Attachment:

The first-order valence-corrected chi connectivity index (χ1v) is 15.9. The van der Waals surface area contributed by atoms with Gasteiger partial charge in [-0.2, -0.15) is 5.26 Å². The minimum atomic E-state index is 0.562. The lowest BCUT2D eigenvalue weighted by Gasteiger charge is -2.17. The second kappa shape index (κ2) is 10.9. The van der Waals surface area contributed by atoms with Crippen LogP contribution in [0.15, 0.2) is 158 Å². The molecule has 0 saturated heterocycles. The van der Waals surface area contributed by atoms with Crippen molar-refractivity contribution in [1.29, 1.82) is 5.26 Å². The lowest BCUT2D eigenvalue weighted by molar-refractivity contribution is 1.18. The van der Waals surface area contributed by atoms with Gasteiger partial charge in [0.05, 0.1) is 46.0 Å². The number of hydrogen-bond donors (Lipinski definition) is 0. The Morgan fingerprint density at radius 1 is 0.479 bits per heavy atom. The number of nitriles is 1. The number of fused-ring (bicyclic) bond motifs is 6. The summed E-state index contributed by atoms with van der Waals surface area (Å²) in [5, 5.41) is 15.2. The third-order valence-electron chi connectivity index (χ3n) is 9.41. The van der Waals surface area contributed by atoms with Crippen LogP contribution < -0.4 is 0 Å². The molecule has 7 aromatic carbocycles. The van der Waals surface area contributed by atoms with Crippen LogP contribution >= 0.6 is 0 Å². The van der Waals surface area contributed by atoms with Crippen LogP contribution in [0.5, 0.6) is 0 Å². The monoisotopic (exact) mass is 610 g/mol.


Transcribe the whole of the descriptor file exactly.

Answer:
The first-order valence-corrected chi connectivity index (χ1v) is 15.9. The van der Waals surface area contributed by atoms with Gasteiger partial charge in [-0.2, -0.15) is 5.26 Å². The minimum atomic E-state index is 0.562. The lowest BCUT2D eigenvalue weighted by Gasteiger charge is -2.17. The second kappa shape index (κ2) is 10.9. The van der Waals surface area contributed by atoms with Crippen LogP contribution in [0.15, 0.2) is 158 Å². The molecule has 0 saturated heterocycles. The van der Waals surface area contributed by atoms with Crippen molar-refractivity contribution in [1.29, 1.82) is 5.26 Å². The lowest BCUT2D eigenvalue weighted by molar-refractivity contribution is 1.18. The van der Waals surface area contributed by atoms with Gasteiger partial charge in [0.05, 0.1) is 46.0 Å². The number of hydrogen-bond donors (Lipinski definition) is 0. The Morgan fingerprint density at radius 1 is 0.479 bits per heavy atom. The number of nitriles is 1. The number of fused-ring (bicyclic) bond motifs is 6. The summed E-state index contributed by atoms with van der Waals surface area (Å²) in [5, 5.41) is 15.2. The third-order valence-electron chi connectivity index (χ3n) is 9.41. The van der Waals surface area contributed by atoms with Crippen LogP contribution < -0.4 is 0 Å². The molecule has 7 aromatic carbocycles. The van der Waals surface area contributed by atoms with Crippen LogP contribution >= 0.6 is 0 Å². The van der Waals surface area contributed by atoms with Crippen LogP contribution in [0.5, 0.6) is 0 Å². The monoisotopic (exact) mass is 610 g/mol.